First time poster. Can anyone tell me please what these 3 codes mean in simple language. 3462 2042 2747

Many thanks


2 Answers 2



The only squawk codes that have meaning are 1200, 7000, 7700, 7600, 7500, 4000, 2000 and 1000 The other codes are simply assigned to aircraft for a given flight in a given sector.


As @Dave pointed out, there are very few squawk codes which have the same meaning across all countries in the world. So at the very least we would need to know where in the world these codes were assigned.

If these codes were assigned in the , then I would say the following:

The codes you reference are in the 2000, 2700, and 3400 blocks. According to FAA JO 7110.66, National Beacon Code Allocation Plan, each one of those blocks is an "External ARTCC code block." In other words, these are code blocks which the Air Route Traffic Control Center computer draws from when assigning a code to an aircraft whose filed route will take it outside of that Center's airspace.

The NBCAP document includes a list of which blocks are assigned to which facility. For example, you can see that the 3400 block is used by ZAN (Anchorage Center), ZBW (Boston Center), ZFW (Fort Worth Center), and ZID (Indianapolis Center) for external departures; it is also used by ZJX (Jacksonville Center) for internal departures.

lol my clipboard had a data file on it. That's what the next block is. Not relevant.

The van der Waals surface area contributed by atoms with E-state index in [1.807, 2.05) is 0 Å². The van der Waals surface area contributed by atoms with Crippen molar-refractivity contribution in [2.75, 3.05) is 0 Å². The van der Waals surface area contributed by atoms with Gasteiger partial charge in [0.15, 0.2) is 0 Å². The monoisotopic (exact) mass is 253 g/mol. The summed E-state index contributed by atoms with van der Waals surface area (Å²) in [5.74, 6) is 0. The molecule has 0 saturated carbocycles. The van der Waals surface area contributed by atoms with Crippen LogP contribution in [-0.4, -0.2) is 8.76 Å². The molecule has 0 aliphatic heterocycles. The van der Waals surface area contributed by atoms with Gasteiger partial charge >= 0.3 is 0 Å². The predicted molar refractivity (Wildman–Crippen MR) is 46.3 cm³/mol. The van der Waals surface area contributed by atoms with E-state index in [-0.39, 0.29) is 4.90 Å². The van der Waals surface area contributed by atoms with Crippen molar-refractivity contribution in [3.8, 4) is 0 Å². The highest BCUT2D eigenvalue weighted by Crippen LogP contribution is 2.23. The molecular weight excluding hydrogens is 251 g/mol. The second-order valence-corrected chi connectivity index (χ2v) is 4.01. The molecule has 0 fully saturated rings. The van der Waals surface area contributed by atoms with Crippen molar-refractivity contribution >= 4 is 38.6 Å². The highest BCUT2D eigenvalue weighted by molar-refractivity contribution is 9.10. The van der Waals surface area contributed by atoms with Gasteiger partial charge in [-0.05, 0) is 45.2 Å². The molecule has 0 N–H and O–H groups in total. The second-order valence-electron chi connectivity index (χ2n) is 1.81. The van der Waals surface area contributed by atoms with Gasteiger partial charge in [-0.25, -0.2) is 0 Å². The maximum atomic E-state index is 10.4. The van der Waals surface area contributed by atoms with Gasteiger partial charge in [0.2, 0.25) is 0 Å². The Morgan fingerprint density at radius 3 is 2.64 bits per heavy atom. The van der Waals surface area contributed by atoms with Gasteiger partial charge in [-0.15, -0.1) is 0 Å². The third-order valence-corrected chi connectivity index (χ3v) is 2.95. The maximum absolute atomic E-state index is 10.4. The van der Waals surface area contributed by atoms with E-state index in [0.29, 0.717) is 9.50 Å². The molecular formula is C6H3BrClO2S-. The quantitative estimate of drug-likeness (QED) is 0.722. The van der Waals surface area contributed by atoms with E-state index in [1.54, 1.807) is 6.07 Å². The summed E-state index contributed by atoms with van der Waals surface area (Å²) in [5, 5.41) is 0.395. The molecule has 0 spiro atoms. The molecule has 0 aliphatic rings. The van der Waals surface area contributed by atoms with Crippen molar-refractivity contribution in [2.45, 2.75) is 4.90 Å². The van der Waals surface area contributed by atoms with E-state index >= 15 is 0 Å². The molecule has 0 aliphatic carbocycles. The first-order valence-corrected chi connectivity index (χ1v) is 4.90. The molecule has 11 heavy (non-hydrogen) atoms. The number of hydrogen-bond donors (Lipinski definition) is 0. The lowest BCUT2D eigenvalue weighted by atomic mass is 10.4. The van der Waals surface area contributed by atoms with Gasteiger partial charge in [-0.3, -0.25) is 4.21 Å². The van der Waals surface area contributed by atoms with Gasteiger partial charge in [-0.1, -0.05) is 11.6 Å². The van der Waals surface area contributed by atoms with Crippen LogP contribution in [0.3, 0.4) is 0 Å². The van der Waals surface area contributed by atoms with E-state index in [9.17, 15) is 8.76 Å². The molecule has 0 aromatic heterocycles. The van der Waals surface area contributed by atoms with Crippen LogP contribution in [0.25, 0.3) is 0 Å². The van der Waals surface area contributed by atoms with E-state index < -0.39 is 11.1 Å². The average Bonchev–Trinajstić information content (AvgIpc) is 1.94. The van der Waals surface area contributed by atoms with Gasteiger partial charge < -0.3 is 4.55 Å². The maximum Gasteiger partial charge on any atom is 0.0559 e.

For the most part squawk codes are assigned randomly when necessary. But some facilities may take certain of their internal squawk codes and permanently assign them to specific "frequent flyer" aircraft that are based in the area, such as medevac helicopters or flight school trainers. So for example the code 0261 may be assigned to "Flight School 1" and 0262 may be assigned to "Flight School 2," and those codes have been removed from the pool that the computer draws on when assigning codes to other flights. These types of code assignments are unlikely to use the codes you asked about.

  • $\begingroup$ I did not know (until it came up in casual conversation with an ATC) that an aerobatic trainer based near my home airport had its own unique squawk code assigned which had all of the rate-of-climb/descent warnings disabled. $\endgroup$
    – Steve V.
    Commented Oct 12, 2023 at 14:53

You must log in to answer this question.

Not the answer you're looking for? Browse other questions tagged .